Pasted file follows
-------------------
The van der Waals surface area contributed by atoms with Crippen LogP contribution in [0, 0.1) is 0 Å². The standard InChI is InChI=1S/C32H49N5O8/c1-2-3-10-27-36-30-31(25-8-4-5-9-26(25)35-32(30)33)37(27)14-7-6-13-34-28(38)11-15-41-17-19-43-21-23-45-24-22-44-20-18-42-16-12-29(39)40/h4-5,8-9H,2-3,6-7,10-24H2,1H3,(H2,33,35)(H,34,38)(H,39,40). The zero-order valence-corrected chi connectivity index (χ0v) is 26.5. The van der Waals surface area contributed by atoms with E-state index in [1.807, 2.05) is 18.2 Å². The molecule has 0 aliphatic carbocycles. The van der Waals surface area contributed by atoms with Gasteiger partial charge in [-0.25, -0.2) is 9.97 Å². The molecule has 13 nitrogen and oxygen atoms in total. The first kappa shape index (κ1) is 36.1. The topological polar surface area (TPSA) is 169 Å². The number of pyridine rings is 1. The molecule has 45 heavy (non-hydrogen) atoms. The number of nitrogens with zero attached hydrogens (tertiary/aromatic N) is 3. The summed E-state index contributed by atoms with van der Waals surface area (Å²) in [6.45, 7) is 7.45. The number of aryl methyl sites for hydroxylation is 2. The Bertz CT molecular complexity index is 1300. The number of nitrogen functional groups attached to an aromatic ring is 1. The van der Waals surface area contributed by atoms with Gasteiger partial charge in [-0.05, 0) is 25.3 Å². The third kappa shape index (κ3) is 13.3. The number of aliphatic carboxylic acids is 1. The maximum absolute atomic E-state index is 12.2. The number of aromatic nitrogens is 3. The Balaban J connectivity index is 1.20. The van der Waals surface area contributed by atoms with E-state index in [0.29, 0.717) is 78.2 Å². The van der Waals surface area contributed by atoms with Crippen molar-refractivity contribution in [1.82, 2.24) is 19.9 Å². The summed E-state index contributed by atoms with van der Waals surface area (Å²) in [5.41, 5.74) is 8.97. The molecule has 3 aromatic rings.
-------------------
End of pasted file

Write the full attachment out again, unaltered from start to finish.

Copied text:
The van der Waals surface area contributed by atoms with Crippen LogP contribution in [0, 0.1) is 0 Å². The standard InChI is InChI=1S/C32H49N5O8/c1-2-3-10-27-36-30-31(25-8-4-5-9-26(25)35-32(30)33)37(27)14-7-6-13-34-28(38)11-15-41-17-19-43-21-23-45-24-22-44-20-18-42-16-12-29(39)40/h4-5,8-9H,2-3,6-7,10-24H2,1H3,(H2,33,35)(H,34,38)(H,39,40). The zero-order valence-corrected chi connectivity index (χ0v) is 26.5. The van der Waals surface area contributed by atoms with E-state index in [1.807, 2.05) is 18.2 Å². The molecule has 0 aliphatic carbocycles. The van der Waals surface area contributed by atoms with Gasteiger partial charge in [-0.25, -0.2) is 9.97 Å². The molecule has 13 nitrogen and oxygen atoms in total. The first kappa shape index (κ1) is 36.1. The topological polar surface area (TPSA) is 169 Å². The number of pyridine rings is 1. The molecule has 45 heavy (non-hydrogen) atoms. The number of nitrogens with zero attached hydrogens (tertiary/aromatic N) is 3. The summed E-state index contributed by atoms with van der Waals surface area (Å²) in [6.45, 7) is 7.45. The number of aryl methyl sites for hydroxylation is 2. The Bertz CT molecular complexity index is 1300. The number of nitrogen functional groups attached to an aromatic ring is 1. The van der Waals surface area contributed by atoms with Gasteiger partial charge in [-0.05, 0) is 25.3 Å². The third kappa shape index (κ3) is 13.3. The number of aliphatic carboxylic acids is 1. The maximum absolute atomic E-state index is 12.2. The number of aromatic nitrogens is 3. The Balaban J connectivity index is 1.20. The van der Waals surface area contributed by atoms with E-state index in [0.29, 0.717) is 78.2 Å². The van der Waals surface area contributed by atoms with Crippen molar-refractivity contribution in [1.82, 2.24) is 19.9 Å². The summed E-state index contributed by atoms with van der Waals surface area (Å²) in [5.41, 5.74) is 8.97. The molecule has 3 aromatic rings.